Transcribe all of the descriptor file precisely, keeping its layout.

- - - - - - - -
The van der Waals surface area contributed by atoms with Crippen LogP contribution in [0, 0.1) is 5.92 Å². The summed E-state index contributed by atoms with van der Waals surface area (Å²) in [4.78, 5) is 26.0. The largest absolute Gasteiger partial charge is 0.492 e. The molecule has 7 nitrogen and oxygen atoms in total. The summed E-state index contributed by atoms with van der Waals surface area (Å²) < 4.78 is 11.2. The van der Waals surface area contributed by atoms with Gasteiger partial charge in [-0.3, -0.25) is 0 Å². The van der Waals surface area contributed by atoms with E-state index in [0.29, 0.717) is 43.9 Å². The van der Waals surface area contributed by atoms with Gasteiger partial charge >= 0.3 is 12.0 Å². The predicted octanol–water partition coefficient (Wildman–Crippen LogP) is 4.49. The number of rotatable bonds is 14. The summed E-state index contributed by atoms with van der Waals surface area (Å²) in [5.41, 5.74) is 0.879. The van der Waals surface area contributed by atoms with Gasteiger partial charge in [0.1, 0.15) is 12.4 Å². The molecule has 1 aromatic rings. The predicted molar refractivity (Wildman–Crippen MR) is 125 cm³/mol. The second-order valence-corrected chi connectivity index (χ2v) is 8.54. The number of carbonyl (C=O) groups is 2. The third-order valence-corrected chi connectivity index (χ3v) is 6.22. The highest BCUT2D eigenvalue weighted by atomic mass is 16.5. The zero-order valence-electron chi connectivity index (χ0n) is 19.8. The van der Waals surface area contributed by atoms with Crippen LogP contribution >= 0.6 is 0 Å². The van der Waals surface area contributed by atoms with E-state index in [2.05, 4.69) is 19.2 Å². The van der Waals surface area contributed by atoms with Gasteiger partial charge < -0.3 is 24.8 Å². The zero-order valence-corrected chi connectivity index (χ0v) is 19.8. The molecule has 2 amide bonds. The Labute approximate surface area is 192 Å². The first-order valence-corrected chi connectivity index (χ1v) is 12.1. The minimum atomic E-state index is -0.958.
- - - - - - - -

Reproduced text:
The van der Waals surface area contributed by atoms with Crippen LogP contribution in [0, 0.1) is 5.92 Å². The summed E-state index contributed by atoms with van der Waals surface area (Å²) in [4.78, 5) is 26.0. The largest absolute Gasteiger partial charge is 0.492 e. The molecule has 7 nitrogen and oxygen atoms in total. The summed E-state index contributed by atoms with van der Waals surface area (Å²) < 4.78 is 11.2. The van der Waals surface area contributed by atoms with Gasteiger partial charge in [-0.3, -0.25) is 0 Å². The van der Waals surface area contributed by atoms with E-state index in [0.29, 0.717) is 43.9 Å². The van der Waals surface area contributed by atoms with Gasteiger partial charge >= 0.3 is 12.0 Å². The predicted octanol–water partition coefficient (Wildman–Crippen LogP) is 4.49. The number of rotatable bonds is 14. The summed E-state index contributed by atoms with van der Waals surface area (Å²) in [5.41, 5.74) is 0.879. The van der Waals surface area contributed by atoms with Gasteiger partial charge in [0.1, 0.15) is 12.4 Å². The molecule has 1 aromatic rings. The predicted molar refractivity (Wildman–Crippen MR) is 125 cm³/mol. The second-order valence-corrected chi connectivity index (χ2v) is 8.54. The number of carbonyl (C=O) groups is 2. The third-order valence-corrected chi connectivity index (χ3v) is 6.22. The highest BCUT2D eigenvalue weighted by atomic mass is 16.5. The zero-order valence-electron chi connectivity index (χ0n) is 19.8. The van der Waals surface area contributed by atoms with Crippen LogP contribution >= 0.6 is 0 Å². The van der Waals surface area contributed by atoms with E-state index in [2.05, 4.69) is 19.2 Å². The van der Waals surface area contributed by atoms with Gasteiger partial charge < -0.3 is 24.8 Å². The zero-order valence-corrected chi connectivity index (χ0v) is 19.8. The molecule has 2 amide bonds. The Labute approximate surface area is 192 Å². The first-order valence-corrected chi connectivity index (χ1v) is 12.1. The minimum atomic E-state index is -0.958.